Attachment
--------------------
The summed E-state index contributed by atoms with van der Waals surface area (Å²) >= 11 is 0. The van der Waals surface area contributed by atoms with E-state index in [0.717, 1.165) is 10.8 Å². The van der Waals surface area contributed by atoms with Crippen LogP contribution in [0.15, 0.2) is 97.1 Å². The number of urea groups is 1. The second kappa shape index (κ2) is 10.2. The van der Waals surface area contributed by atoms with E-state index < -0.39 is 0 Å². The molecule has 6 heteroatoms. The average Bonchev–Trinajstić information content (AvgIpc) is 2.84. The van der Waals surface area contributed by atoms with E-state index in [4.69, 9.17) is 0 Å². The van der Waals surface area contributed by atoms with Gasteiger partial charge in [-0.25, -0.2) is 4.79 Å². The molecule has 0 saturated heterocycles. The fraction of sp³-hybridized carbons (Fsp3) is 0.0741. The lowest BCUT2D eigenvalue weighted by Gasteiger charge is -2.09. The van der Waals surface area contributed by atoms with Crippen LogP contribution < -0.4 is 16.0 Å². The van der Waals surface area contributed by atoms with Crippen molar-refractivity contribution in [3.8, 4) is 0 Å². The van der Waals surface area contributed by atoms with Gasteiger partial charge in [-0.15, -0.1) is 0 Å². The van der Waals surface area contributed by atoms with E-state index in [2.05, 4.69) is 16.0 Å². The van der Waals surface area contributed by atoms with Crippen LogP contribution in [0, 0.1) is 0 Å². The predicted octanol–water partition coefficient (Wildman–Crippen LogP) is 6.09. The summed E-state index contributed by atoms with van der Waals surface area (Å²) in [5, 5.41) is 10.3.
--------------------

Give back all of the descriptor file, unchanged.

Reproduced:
The summed E-state index contributed by atoms with van der Waals surface area (Å²) >= 11 is 0. The van der Waals surface area contributed by atoms with E-state index in [0.717, 1.165) is 10.8 Å². The van der Waals surface area contributed by atoms with Crippen LogP contribution in [0.15, 0.2) is 97.1 Å². The number of urea groups is 1. The second kappa shape index (κ2) is 10.2. The van der Waals surface area contributed by atoms with E-state index < -0.39 is 0 Å². The molecule has 6 heteroatoms. The average Bonchev–Trinajstić information content (AvgIpc) is 2.84. The van der Waals surface area contributed by atoms with E-state index in [4.69, 9.17) is 0 Å². The van der Waals surface area contributed by atoms with Gasteiger partial charge in [-0.25, -0.2) is 4.79 Å². The molecule has 0 saturated heterocycles. The fraction of sp³-hybridized carbons (Fsp3) is 0.0741. The lowest BCUT2D eigenvalue weighted by Gasteiger charge is -2.09. The van der Waals surface area contributed by atoms with Crippen LogP contribution < -0.4 is 16.0 Å². The van der Waals surface area contributed by atoms with Crippen molar-refractivity contribution in [3.8, 4) is 0 Å². The van der Waals surface area contributed by atoms with Gasteiger partial charge in [-0.15, -0.1) is 0 Å². The van der Waals surface area contributed by atoms with E-state index in [2.05, 4.69) is 16.0 Å². The van der Waals surface area contributed by atoms with Crippen LogP contribution in [0, 0.1) is 0 Å². The predicted octanol–water partition coefficient (Wildman–Crippen LogP) is 6.09. The summed E-state index contributed by atoms with van der Waals surface area (Å²) in [5, 5.41) is 10.3.